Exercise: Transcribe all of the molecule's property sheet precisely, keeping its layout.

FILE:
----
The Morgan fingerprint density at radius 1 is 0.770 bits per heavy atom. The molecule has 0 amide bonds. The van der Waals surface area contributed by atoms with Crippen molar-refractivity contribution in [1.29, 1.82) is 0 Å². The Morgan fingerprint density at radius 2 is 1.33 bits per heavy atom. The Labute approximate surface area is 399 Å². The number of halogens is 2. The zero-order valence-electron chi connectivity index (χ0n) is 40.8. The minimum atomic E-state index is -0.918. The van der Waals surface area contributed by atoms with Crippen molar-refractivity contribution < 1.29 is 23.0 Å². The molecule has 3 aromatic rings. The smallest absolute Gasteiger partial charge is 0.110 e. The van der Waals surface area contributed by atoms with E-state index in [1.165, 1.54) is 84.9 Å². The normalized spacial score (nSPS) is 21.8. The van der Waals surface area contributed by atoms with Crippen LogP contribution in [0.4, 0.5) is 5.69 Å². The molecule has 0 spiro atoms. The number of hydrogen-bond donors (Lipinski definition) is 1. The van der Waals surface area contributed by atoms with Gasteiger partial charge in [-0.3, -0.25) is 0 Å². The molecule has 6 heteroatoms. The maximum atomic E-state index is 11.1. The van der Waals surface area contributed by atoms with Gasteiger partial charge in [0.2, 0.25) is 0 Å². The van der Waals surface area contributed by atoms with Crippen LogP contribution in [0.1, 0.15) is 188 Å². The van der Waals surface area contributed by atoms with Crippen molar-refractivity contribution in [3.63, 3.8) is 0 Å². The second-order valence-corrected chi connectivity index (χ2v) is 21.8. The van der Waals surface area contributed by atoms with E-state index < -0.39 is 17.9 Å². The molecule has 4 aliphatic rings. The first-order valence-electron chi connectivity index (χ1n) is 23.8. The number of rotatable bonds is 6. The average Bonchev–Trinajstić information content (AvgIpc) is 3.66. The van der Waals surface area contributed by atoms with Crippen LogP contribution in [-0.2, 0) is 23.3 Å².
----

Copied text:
The Morgan fingerprint density at radius 1 is 0.770 bits per heavy atom. The molecule has 0 amide bonds. The van der Waals surface area contributed by atoms with Crippen molar-refractivity contribution in [1.29, 1.82) is 0 Å². The Morgan fingerprint density at radius 2 is 1.33 bits per heavy atom. The Labute approximate surface area is 399 Å². The number of halogens is 2. The zero-order valence-electron chi connectivity index (χ0n) is 40.8. The minimum atomic E-state index is -0.918. The van der Waals surface area contributed by atoms with Crippen molar-refractivity contribution < 1.29 is 23.0 Å². The molecule has 3 aromatic rings. The smallest absolute Gasteiger partial charge is 0.110 e. The van der Waals surface area contributed by atoms with E-state index in [1.165, 1.54) is 84.9 Å². The normalized spacial score (nSPS) is 21.8. The van der Waals surface area contributed by atoms with Crippen LogP contribution in [0.4, 0.5) is 5.69 Å². The molecule has 0 spiro atoms. The number of hydrogen-bond donors (Lipinski definition) is 1. The van der Waals surface area contributed by atoms with Gasteiger partial charge in [-0.3, -0.25) is 0 Å². The molecule has 6 heteroatoms. The maximum atomic E-state index is 11.1. The van der Waals surface area contributed by atoms with Gasteiger partial charge in [0.2, 0.25) is 0 Å². The van der Waals surface area contributed by atoms with Crippen LogP contribution in [0.1, 0.15) is 188 Å². The van der Waals surface area contributed by atoms with Crippen molar-refractivity contribution in [3.63, 3.8) is 0 Å². The second-order valence-corrected chi connectivity index (χ2v) is 21.8. The van der Waals surface area contributed by atoms with E-state index < -0.39 is 17.9 Å². The molecule has 4 aliphatic rings. The first-order valence-electron chi connectivity index (χ1n) is 23.8. The number of rotatable bonds is 6. The average Bonchev–Trinajstić information content (AvgIpc) is 3.66. The van der Waals surface area contributed by atoms with Crippen LogP contribution in [-0.2, 0) is 23.3 Å².